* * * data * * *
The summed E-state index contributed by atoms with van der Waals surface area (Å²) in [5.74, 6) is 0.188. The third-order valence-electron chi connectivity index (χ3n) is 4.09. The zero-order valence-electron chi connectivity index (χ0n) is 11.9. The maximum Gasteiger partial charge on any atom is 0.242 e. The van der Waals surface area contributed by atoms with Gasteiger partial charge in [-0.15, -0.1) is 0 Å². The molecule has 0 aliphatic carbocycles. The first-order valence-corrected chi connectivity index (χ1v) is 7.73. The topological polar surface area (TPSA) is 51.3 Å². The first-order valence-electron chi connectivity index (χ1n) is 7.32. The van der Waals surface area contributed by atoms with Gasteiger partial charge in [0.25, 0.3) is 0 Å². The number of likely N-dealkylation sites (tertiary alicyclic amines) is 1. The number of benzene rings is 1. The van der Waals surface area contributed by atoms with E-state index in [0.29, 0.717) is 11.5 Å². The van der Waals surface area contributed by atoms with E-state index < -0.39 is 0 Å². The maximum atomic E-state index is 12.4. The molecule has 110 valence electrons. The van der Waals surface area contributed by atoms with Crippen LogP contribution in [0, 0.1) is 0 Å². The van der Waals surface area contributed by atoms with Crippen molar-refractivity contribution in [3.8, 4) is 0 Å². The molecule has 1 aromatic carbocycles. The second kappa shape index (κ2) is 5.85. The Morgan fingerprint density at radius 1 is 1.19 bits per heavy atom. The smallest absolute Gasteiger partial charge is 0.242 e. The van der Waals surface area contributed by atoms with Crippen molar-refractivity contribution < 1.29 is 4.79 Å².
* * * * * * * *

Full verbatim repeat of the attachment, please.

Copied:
The summed E-state index contributed by atoms with van der Waals surface area (Å²) in [5.74, 6) is 0.188. The third-order valence-electron chi connectivity index (χ3n) is 4.09. The zero-order valence-electron chi connectivity index (χ0n) is 11.9. The maximum Gasteiger partial charge on any atom is 0.242 e. The van der Waals surface area contributed by atoms with Gasteiger partial charge in [-0.15, -0.1) is 0 Å². The molecule has 0 aliphatic carbocycles. The first-order valence-corrected chi connectivity index (χ1v) is 7.73. The topological polar surface area (TPSA) is 51.3 Å². The first-order valence-electron chi connectivity index (χ1n) is 7.32. The van der Waals surface area contributed by atoms with Gasteiger partial charge in [0.25, 0.3) is 0 Å². The number of likely N-dealkylation sites (tertiary alicyclic amines) is 1. The number of benzene rings is 1. The van der Waals surface area contributed by atoms with E-state index in [0.29, 0.717) is 11.5 Å². The van der Waals surface area contributed by atoms with E-state index < -0.39 is 0 Å². The maximum atomic E-state index is 12.4. The molecule has 110 valence electrons. The van der Waals surface area contributed by atoms with Crippen LogP contribution in [0, 0.1) is 0 Å². The van der Waals surface area contributed by atoms with Crippen molar-refractivity contribution in [3.8, 4) is 0 Å². The molecule has 1 aromatic carbocycles. The second kappa shape index (κ2) is 5.85. The Morgan fingerprint density at radius 1 is 1.19 bits per heavy atom. The smallest absolute Gasteiger partial charge is 0.242 e. The van der Waals surface area contributed by atoms with Crippen molar-refractivity contribution < 1.29 is 4.79 Å².